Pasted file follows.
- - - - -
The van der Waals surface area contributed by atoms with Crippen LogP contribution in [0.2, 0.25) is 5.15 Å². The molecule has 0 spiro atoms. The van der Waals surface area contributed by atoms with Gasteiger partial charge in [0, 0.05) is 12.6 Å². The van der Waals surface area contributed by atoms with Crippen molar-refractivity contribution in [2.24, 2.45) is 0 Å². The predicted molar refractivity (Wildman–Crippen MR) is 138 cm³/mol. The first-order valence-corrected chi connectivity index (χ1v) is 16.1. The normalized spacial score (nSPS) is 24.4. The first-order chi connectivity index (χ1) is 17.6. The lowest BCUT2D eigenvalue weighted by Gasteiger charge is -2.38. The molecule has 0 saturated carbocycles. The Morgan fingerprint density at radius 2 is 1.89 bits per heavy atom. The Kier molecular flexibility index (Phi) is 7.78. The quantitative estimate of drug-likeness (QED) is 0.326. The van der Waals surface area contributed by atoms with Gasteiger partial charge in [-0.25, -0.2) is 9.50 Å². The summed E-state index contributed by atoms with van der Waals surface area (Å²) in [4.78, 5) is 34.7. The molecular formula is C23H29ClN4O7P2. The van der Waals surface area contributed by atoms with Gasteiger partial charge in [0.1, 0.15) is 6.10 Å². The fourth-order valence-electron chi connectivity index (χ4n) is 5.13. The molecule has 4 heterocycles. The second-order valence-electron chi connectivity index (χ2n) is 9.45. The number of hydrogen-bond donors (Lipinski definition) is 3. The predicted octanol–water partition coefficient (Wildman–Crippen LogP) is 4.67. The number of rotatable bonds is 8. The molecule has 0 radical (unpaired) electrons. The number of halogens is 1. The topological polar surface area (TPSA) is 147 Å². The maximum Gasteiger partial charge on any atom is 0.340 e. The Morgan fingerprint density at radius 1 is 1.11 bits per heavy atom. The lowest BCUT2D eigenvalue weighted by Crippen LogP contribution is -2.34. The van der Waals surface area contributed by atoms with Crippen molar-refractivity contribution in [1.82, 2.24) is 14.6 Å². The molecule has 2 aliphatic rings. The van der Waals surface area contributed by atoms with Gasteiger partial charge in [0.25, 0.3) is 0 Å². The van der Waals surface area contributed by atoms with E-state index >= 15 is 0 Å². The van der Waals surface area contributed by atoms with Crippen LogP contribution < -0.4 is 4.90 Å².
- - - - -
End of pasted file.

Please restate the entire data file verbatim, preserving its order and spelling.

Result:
The van der Waals surface area contributed by atoms with Crippen LogP contribution in [0.2, 0.25) is 5.15 Å². The molecule has 0 spiro atoms. The van der Waals surface area contributed by atoms with Gasteiger partial charge in [0, 0.05) is 12.6 Å². The van der Waals surface area contributed by atoms with Crippen molar-refractivity contribution in [2.24, 2.45) is 0 Å². The predicted molar refractivity (Wildman–Crippen MR) is 138 cm³/mol. The first-order valence-corrected chi connectivity index (χ1v) is 16.1. The normalized spacial score (nSPS) is 24.4. The first-order chi connectivity index (χ1) is 17.6. The lowest BCUT2D eigenvalue weighted by Gasteiger charge is -2.38. The molecule has 0 saturated carbocycles. The Morgan fingerprint density at radius 2 is 1.89 bits per heavy atom. The Kier molecular flexibility index (Phi) is 7.78. The quantitative estimate of drug-likeness (QED) is 0.326. The van der Waals surface area contributed by atoms with Gasteiger partial charge in [-0.25, -0.2) is 9.50 Å². The summed E-state index contributed by atoms with van der Waals surface area (Å²) in [4.78, 5) is 34.7. The molecular formula is C23H29ClN4O7P2. The van der Waals surface area contributed by atoms with Gasteiger partial charge in [0.1, 0.15) is 6.10 Å². The fourth-order valence-electron chi connectivity index (χ4n) is 5.13. The molecule has 4 heterocycles. The second-order valence-electron chi connectivity index (χ2n) is 9.45. The number of hydrogen-bond donors (Lipinski definition) is 3. The predicted octanol–water partition coefficient (Wildman–Crippen LogP) is 4.67. The number of rotatable bonds is 8. The molecule has 0 radical (unpaired) electrons. The number of halogens is 1. The topological polar surface area (TPSA) is 147 Å². The maximum Gasteiger partial charge on any atom is 0.340 e. The Morgan fingerprint density at radius 1 is 1.11 bits per heavy atom. The lowest BCUT2D eigenvalue weighted by Crippen LogP contribution is -2.34. The van der Waals surface area contributed by atoms with Crippen molar-refractivity contribution in [1.82, 2.24) is 14.6 Å². The molecule has 2 aliphatic rings. The van der Waals surface area contributed by atoms with Gasteiger partial charge in [0.25, 0.3) is 0 Å². The van der Waals surface area contributed by atoms with E-state index >= 15 is 0 Å². The van der Waals surface area contributed by atoms with Crippen LogP contribution < -0.4 is 4.90 Å².